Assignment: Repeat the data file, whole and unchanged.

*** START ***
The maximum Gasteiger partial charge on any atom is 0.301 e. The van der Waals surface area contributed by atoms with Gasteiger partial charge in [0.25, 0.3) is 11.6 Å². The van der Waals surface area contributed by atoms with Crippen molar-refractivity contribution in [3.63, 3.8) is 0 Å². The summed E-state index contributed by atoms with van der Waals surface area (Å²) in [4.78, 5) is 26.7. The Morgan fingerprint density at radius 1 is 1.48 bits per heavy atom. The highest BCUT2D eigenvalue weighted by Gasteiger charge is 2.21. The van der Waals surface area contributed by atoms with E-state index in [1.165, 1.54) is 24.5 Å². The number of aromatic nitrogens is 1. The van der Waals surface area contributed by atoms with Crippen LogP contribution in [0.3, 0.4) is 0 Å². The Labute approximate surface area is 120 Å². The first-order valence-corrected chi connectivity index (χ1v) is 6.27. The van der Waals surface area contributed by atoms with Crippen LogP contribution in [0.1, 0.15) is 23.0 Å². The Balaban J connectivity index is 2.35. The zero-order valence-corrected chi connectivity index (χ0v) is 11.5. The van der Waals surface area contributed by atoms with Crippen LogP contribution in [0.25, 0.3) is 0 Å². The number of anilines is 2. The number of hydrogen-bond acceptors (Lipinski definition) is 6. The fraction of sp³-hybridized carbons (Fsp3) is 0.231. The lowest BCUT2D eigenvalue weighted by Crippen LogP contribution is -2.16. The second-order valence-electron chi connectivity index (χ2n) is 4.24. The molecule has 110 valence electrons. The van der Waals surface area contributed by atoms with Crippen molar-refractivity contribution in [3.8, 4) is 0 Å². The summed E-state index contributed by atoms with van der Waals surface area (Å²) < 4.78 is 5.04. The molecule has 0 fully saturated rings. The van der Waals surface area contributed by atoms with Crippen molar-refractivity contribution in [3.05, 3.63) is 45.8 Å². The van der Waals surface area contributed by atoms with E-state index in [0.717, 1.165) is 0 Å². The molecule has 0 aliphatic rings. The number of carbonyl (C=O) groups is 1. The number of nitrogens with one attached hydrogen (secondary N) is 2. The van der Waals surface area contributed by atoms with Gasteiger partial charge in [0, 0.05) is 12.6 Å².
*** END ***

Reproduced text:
The maximum Gasteiger partial charge on any atom is 0.301 e. The van der Waals surface area contributed by atoms with Gasteiger partial charge in [0.25, 0.3) is 11.6 Å². The van der Waals surface area contributed by atoms with Crippen molar-refractivity contribution in [3.63, 3.8) is 0 Å². The summed E-state index contributed by atoms with van der Waals surface area (Å²) in [4.78, 5) is 26.7. The Morgan fingerprint density at radius 1 is 1.48 bits per heavy atom. The highest BCUT2D eigenvalue weighted by Gasteiger charge is 2.21. The van der Waals surface area contributed by atoms with E-state index in [1.165, 1.54) is 24.5 Å². The number of aromatic nitrogens is 1. The van der Waals surface area contributed by atoms with Crippen LogP contribution in [0.3, 0.4) is 0 Å². The Labute approximate surface area is 120 Å². The first-order valence-corrected chi connectivity index (χ1v) is 6.27. The van der Waals surface area contributed by atoms with Crippen LogP contribution in [0.1, 0.15) is 23.0 Å². The Balaban J connectivity index is 2.35. The zero-order valence-corrected chi connectivity index (χ0v) is 11.5. The van der Waals surface area contributed by atoms with Crippen LogP contribution in [0.25, 0.3) is 0 Å². The number of anilines is 2. The number of hydrogen-bond acceptors (Lipinski definition) is 6. The fraction of sp³-hybridized carbons (Fsp3) is 0.231. The lowest BCUT2D eigenvalue weighted by Crippen LogP contribution is -2.16. The second-order valence-electron chi connectivity index (χ2n) is 4.24. The molecule has 110 valence electrons. The van der Waals surface area contributed by atoms with Crippen molar-refractivity contribution in [3.8, 4) is 0 Å². The summed E-state index contributed by atoms with van der Waals surface area (Å²) < 4.78 is 5.04. The molecule has 0 fully saturated rings. The van der Waals surface area contributed by atoms with Crippen molar-refractivity contribution in [3.05, 3.63) is 45.8 Å². The van der Waals surface area contributed by atoms with E-state index in [0.717, 1.165) is 0 Å². The molecule has 0 aliphatic rings. The number of carbonyl (C=O) groups is 1. The number of nitrogens with one attached hydrogen (secondary N) is 2. The van der Waals surface area contributed by atoms with Gasteiger partial charge in [0, 0.05) is 12.6 Å².